However, with a drying wind and no more rain, the Thursday crew were amazed to find that most of the field had drained quite well. There were several pitch inspections during the morning whilst the low cloud hung over the field and after an early lunch, the glimmer of sunshine tempted the two K21s and Pawnee to the west end of the field.
Daniel and Rob Hender with KEK in new DSGC  livery (Jill Harmer)

As if by magic, the sun managed to break up the cloud all over the airfield, but during the first aerotow, some cloud started to reform to the east. As the second flight landed, the easterly wind picked up significantly and the wave slots were rapidly filling in. A pause in proceedings was called to see if the sky would open up again, but the haze and low cloud did not look promising and the gliders were walked back down the field. It was good to see the sun again - albeit briefly! - J&P

Sun 8th April - Portmoak

Pete Startup  in 230 sampled Portmoak's Bishop Hill on Saturday while the rest of the expedition drove up from Devon. Sunday dawned with light winds from the west and orographic cloud, but that burned off by mid-day with a promise of thermals and hopefully some ridge running. 
The Bishop appearing from the cloud (Simon Minson)
Simon Minson  in SM was first off, followed soon after by Ron & Dan in 711. CFI Stu in KMV and Tom in DG1 followed with aerotows, but only short flights. By early afternoon, we could see streets forming and there were several 'duvets' on the Bishop. 

Portmoak (Simon Minson)

Everyone continued a combination of thermal and ridge flying for the rest of the day. All in all, a good (though not great) day.
Snow still in Scotland (Simon Minson)
Sunday promised light easterly winds, plus rain showers, so instead of flying, we did the obligatory walk to the RSPB site. The forecast for this week convinced many to cancel their trip to the North. Likewise, several of those already here are heading home early.-Tom Sides

Sat 7th April

Today's weather meant there was no chance of flying. All members that attended came out to see the Perkoz, which after a polish from the Juniors looked fantastic. 
K21 trailer clean again after the Polish road trip with KEK (Simon Leeson)
The Juniors kept up the great work by cleaning the K21 trailer.......
K6 trailer has the treatment (Simon Leeson)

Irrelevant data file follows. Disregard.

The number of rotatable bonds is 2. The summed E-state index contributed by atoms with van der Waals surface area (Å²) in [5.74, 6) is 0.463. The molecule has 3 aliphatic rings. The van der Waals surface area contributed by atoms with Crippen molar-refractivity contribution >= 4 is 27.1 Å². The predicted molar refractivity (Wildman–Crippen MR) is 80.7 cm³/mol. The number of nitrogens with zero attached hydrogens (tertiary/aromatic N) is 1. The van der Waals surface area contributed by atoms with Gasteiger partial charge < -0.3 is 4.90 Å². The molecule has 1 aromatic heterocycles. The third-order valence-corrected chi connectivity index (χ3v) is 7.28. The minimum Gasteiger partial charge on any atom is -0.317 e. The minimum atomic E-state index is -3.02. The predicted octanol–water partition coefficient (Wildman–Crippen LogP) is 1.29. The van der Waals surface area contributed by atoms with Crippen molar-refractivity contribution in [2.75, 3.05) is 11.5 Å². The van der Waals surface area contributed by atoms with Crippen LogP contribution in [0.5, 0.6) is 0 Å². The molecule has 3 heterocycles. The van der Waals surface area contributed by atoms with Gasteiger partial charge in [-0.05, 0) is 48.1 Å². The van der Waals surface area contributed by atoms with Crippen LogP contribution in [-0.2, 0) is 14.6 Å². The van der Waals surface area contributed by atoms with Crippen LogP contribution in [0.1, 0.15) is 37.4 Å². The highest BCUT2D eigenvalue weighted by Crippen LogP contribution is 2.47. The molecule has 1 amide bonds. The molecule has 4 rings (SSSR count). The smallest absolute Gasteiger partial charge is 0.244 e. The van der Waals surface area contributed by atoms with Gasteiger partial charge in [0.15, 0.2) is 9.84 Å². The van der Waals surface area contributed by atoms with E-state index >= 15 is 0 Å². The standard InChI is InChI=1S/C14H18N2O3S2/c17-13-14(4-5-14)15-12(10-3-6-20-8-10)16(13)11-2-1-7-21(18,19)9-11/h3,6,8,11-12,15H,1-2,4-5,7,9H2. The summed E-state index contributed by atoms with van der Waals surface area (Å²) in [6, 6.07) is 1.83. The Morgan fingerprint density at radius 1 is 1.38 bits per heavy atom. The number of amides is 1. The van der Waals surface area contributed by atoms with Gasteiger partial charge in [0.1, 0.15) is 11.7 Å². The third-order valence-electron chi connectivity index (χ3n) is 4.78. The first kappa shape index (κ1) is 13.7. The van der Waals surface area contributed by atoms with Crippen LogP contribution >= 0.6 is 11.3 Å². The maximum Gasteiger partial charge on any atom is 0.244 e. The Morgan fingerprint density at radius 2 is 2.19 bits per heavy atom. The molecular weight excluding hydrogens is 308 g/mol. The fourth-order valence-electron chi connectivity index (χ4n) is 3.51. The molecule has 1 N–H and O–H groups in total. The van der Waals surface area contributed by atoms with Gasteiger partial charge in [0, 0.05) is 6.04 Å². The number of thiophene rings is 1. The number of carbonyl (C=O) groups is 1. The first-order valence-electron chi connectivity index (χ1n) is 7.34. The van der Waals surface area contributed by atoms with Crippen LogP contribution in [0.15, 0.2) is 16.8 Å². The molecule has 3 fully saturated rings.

........and the K6 trailer. - Reuben Buss

Fri 6th April

The Perkoz has completed its journey from Poland on the back of a lorry. Thanks to Nick Jones for arranging the unloading of the trailer from the lorry.
Welcome to North Hill (Nick Jones)

A small team gathered to unload the trailer and install the glider in the workshop for initial checks and paperwork. - Thanks all.
Perkoz being checked out in the workshop (Jill Harmer)
Please be patient while we get through the formalities......- J&P

Thurs 5th April

Clear blue sky to start, transient ridge.... what more could we want? - We could have done without the 300+mm of rain so far this year and the fickle  wind!

The start of flying was delayed by a glider and some vehicles getting bogged down  in what looked like firm ground whilst being towed to the far end of the field to set up. Further field inspections showed that the boggy bit wasn't just an isolated area, but anywhere where the grass was growing and in some places looking fairly lush. The normal launch point was slightly relocated, and the cable run was dry, a safe route for the Pawnee was planned, and then we waited for a bit more sun to do some good. 
Looking for the boggy bits (Mike Sloggett)

After 4 launches, it was decided that choosing dry landing areas at the western end was proving difficult and with the wind picking up slightly from the south, a change to the other end would be sensible. 

The kit was moved swiftly to the eastern end and flying restarted. By this time the transient ridge was disappearing fast and a sheet of initially high cloud from the next frontal system moved in. There were blue/grey thermals under the cirrus cover and some hints of wave over Broadhembury, but as the wind picked up more southerly the south ridge started working quite well. 

Most flights were extended by some form of lift and Wyn Davies in W7 managed over 2 hours in the very local area during the change of ends when the sky was at its best.

Wyn in W7 making use of the best sky of the day (Wyn Davies)
With the very long flying list it was decided that 2-seater flights would have to be slightly limited to ensure everyone flew, but the 3 two-seaters were kept busy all day and the list of members needing card checks is increasing (Simulated launch failures will have to wait until the landing areas are more reliable).

We welcomed the Smith family from Chard with Luca, Fin and Joe all enjoying their Trial lessons, and hope to see them back soon.

Thanks to Yvonne Elliott, BGA Lead Schools and Colleges, who visited North Hill providing a Monitoring report on our Junior Gliding Centre activities. 

A total of 35 winch  launches and 5 aerotows and both Falkes were also busy. Thanks everyone, a  pleasant day apart from the crosswind and the mud! - J&P